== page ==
The Humanist Interview with Clinical Psychologist Leon F. Seltzer (Highly recommended- ed)
The following interview was originally published on the Psychology Today blog, In Therapy. It was one installment in Ryan Howes’ series, “The Varieties of Religious Therapy,” featuring representatives from twelve belief systems discussing how they integrate faith with their approach to psychotherapy. While Howes acknowledged that humanism isn’t an organized religion, he maintained that “it is an ideology with adherents who share common views on human nature” and felt that “a decidedly non-religious ethical viewpoint would lend an interesting alternate perspective to the series.”
The Humanist: What is the role of religion or spirituality in your clinical practice?
Leon F. Seltzer: Rarely is humanism considered a religion, and in describing their beliefs many humanists prefer to avoid the term spirituality altogether. Placing their confidence in science rather than religion, humanists trust reason over faith. Still, I’ve always regarded humanist ideals as quite spiritual in that they celebrate non-materialistic values I personally cherish—values that are (ahem) “secularly sacred” to me. That is, humanism extols such virtues and ideals as courage, fortitude, innovation and creativity, generosity, empathy and compassion. And—perhaps more broadly—it reveres altruism and a deep sense of community, justice and equal opportunity, and living in harmony with nature. Beyond that, humanism affirms the inherent value and dignity of all humans, independent of their religion or socio-economic status.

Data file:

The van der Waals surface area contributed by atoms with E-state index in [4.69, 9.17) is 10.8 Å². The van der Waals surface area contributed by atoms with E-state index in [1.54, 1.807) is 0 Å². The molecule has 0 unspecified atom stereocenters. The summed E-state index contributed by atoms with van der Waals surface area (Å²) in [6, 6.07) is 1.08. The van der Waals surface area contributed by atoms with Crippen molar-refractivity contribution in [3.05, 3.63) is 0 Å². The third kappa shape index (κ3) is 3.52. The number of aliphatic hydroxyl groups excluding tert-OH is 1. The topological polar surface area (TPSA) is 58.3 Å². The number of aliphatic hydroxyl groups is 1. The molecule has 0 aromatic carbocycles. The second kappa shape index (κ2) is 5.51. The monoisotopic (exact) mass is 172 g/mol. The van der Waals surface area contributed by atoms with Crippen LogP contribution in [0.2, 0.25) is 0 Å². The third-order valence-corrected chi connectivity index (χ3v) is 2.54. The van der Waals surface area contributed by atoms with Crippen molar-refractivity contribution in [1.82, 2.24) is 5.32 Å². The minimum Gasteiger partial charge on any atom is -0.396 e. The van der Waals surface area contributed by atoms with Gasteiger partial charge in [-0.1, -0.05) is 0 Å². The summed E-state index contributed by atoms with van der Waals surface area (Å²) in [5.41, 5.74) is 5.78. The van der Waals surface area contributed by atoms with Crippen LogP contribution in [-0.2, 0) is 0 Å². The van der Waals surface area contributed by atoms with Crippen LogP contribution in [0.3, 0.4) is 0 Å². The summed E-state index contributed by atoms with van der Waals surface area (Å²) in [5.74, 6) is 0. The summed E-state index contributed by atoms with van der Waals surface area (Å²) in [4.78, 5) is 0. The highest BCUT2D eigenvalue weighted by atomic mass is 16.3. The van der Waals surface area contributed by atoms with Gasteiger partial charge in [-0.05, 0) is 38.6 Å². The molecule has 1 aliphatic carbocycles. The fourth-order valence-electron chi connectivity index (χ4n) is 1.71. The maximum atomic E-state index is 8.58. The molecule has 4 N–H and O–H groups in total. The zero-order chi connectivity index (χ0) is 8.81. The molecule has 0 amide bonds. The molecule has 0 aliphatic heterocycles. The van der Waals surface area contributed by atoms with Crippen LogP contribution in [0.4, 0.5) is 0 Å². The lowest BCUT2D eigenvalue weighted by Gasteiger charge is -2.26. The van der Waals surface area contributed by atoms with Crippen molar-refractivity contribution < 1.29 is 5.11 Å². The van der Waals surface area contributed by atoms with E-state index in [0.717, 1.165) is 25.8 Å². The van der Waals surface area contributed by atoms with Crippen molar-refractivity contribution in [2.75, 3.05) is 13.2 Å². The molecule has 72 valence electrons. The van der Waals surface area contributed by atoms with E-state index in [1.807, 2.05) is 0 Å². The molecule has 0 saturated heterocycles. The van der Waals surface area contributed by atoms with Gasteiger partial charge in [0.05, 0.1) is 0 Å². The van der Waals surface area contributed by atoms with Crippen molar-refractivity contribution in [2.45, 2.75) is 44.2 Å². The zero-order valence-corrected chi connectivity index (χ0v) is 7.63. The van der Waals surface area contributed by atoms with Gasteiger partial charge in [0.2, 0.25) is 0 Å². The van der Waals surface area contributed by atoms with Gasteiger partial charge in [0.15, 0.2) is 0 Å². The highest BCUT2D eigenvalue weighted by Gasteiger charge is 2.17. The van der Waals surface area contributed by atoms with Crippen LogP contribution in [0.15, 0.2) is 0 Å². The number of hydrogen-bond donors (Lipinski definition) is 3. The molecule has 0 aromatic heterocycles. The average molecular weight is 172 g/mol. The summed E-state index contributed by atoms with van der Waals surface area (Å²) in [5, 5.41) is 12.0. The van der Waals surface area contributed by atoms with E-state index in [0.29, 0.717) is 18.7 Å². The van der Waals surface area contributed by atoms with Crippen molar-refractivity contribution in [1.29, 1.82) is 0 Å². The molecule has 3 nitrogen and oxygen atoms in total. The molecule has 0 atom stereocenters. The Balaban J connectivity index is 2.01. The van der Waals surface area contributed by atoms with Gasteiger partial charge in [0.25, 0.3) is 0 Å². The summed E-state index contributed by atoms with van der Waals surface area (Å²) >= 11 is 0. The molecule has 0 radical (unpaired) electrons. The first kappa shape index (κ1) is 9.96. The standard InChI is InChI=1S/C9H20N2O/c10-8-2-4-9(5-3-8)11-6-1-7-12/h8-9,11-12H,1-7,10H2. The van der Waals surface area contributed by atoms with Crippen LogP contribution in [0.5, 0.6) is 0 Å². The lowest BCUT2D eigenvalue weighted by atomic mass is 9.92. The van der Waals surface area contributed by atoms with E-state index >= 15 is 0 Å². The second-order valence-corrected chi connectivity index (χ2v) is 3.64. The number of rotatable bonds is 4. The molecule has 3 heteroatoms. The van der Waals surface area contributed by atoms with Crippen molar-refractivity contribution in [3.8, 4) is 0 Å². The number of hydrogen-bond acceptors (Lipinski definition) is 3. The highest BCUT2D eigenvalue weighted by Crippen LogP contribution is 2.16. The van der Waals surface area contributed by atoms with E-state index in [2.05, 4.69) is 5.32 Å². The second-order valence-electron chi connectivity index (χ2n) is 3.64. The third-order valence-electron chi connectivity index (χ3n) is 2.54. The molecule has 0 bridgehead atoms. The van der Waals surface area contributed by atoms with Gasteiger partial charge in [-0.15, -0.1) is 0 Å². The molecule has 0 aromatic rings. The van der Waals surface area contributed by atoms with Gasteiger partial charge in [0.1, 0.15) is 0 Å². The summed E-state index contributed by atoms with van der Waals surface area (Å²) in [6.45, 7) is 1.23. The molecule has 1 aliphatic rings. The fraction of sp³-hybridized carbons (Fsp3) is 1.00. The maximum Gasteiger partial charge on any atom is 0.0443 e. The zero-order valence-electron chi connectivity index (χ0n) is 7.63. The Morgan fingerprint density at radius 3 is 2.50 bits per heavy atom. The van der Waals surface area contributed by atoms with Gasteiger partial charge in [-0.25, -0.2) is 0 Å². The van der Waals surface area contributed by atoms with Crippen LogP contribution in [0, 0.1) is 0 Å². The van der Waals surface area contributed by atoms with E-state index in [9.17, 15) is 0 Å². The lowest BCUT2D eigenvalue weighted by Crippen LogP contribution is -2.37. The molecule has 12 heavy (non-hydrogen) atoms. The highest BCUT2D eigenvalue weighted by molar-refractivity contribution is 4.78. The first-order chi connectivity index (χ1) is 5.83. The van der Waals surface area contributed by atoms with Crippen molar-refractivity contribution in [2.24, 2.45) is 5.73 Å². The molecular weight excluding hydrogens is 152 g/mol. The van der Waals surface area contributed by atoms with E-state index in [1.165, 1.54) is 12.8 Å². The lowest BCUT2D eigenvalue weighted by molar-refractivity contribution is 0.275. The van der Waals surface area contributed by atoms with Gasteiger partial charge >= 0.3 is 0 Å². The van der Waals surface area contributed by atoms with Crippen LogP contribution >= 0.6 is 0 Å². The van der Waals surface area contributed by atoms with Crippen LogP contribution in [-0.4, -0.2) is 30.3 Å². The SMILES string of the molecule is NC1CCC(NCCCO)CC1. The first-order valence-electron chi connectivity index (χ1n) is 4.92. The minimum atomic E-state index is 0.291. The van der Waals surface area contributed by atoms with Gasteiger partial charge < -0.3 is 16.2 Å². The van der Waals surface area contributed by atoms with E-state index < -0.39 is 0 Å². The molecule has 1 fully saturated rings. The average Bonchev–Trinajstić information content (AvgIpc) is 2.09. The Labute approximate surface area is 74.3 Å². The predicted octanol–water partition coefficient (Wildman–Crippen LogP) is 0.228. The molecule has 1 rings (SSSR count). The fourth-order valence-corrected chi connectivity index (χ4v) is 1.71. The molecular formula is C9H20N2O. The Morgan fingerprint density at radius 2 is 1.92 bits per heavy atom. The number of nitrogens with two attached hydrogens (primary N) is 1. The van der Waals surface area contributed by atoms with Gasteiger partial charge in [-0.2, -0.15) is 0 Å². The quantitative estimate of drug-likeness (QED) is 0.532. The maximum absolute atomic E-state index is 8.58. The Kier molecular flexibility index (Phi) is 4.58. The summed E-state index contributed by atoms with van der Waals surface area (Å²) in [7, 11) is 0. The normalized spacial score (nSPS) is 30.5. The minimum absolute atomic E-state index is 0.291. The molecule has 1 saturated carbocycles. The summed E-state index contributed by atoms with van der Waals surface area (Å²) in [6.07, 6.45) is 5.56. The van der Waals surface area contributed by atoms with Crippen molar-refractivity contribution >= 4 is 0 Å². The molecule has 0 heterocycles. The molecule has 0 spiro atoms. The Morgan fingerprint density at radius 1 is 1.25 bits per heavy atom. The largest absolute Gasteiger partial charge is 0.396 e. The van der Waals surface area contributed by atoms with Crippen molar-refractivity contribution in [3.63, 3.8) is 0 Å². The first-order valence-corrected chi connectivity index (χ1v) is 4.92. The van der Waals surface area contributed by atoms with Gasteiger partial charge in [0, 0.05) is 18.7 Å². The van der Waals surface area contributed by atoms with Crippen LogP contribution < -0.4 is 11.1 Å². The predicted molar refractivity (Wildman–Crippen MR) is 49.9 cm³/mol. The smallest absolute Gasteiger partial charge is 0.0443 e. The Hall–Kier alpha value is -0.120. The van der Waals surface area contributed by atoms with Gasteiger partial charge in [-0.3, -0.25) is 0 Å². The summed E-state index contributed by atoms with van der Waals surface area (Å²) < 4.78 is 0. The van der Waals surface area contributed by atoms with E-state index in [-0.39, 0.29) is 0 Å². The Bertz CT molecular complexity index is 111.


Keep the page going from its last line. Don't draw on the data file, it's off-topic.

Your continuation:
Humanism really isn’t so much atheistic as it is nontheistic. It simply doesn’t attend to or focus on anything supernatural, but rather aims its lens solely on the mortal life of us humans. Both what we must take full ownership of, and what we’re potentially capable of. It’s not really “anti-religious” as such, but it does oppose certain elements in religion that, whether excessively righteous, intolerant, or hypocritical, can culminate in actions inconsiderate of, or even cruel to, humanity. Humanism also contends that we shouldn’t be living our lives passively (as though some all-powerful deity is personally looking out for us and ready to rescue us if necessary). Instead, it predicates that we should live pro-actively and in the here-and-now, accepting life as it is and consciously creating our own desired destiny.
So as a humanistic therapist, I endeavor to help clients in the kinds of self-discovery and personal evolution that will assist them either to better cope with their present-day difficulties or to transcend them altogether. I also try to help them discover (or re-discover)—as is stated so eloquently in Humanist Manifesto III—“the wonder and awe in the joys and beauties of human existence, its challenges and tragedies, and even in the inevitability and finality of death.”
The cornerstone of humanistic principles is living in accord with the golden rule. So in my work I do all I appropriately can to increase my clients’ empathic caring and concern for others. In fact, many of my clients’ problems relate either to their self-absorption or the heedless, single-minded pursuit of their own interests. Ironically, assisting them to get outside themselves and better identify with the wants and needs of others can be exactly the therapy they need. Additionally, I attempt to help them resolve issues through engaging others in a more collaborative and cooperative manner—versus through aggression and dominance. I regard the latter, antagonistic approach as both divisive and detrimental to their developing a healthy sense of interdependence.